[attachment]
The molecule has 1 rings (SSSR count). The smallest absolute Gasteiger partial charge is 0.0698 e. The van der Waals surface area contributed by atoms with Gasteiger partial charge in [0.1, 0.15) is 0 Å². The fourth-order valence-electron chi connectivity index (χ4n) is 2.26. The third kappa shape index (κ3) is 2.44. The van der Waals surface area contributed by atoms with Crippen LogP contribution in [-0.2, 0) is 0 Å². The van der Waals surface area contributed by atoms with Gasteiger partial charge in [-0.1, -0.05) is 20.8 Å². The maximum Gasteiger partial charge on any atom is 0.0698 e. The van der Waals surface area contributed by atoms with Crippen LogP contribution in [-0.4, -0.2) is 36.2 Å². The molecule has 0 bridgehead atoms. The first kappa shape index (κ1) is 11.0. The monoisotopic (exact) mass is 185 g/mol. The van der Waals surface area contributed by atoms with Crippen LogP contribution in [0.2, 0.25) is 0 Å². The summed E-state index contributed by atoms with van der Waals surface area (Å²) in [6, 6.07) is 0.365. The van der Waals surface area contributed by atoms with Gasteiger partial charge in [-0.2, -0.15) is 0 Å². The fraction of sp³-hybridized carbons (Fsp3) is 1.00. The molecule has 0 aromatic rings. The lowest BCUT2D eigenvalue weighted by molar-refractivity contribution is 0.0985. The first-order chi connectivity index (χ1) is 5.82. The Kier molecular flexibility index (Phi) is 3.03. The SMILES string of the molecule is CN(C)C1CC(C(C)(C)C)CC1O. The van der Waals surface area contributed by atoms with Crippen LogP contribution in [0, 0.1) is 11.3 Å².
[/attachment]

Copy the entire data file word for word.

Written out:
The molecule has 1 rings (SSSR count). The smallest absolute Gasteiger partial charge is 0.0698 e. The van der Waals surface area contributed by atoms with Gasteiger partial charge in [0.1, 0.15) is 0 Å². The fourth-order valence-electron chi connectivity index (χ4n) is 2.26. The third kappa shape index (κ3) is 2.44. The van der Waals surface area contributed by atoms with Crippen LogP contribution in [-0.2, 0) is 0 Å². The van der Waals surface area contributed by atoms with Gasteiger partial charge in [-0.1, -0.05) is 20.8 Å². The maximum Gasteiger partial charge on any atom is 0.0698 e. The van der Waals surface area contributed by atoms with Crippen LogP contribution in [-0.4, -0.2) is 36.2 Å². The molecule has 0 bridgehead atoms. The first kappa shape index (κ1) is 11.0. The monoisotopic (exact) mass is 185 g/mol. The van der Waals surface area contributed by atoms with Crippen LogP contribution in [0.2, 0.25) is 0 Å². The summed E-state index contributed by atoms with van der Waals surface area (Å²) in [6, 6.07) is 0.365. The van der Waals surface area contributed by atoms with Gasteiger partial charge in [-0.2, -0.15) is 0 Å². The fraction of sp³-hybridized carbons (Fsp3) is 1.00. The molecule has 0 aromatic rings. The lowest BCUT2D eigenvalue weighted by molar-refractivity contribution is 0.0985. The first-order chi connectivity index (χ1) is 5.82. The Kier molecular flexibility index (Phi) is 3.03. The SMILES string of the molecule is CN(C)C1CC(C(C)(C)C)CC1O. The van der Waals surface area contributed by atoms with Crippen LogP contribution in [0, 0.1) is 11.3 Å².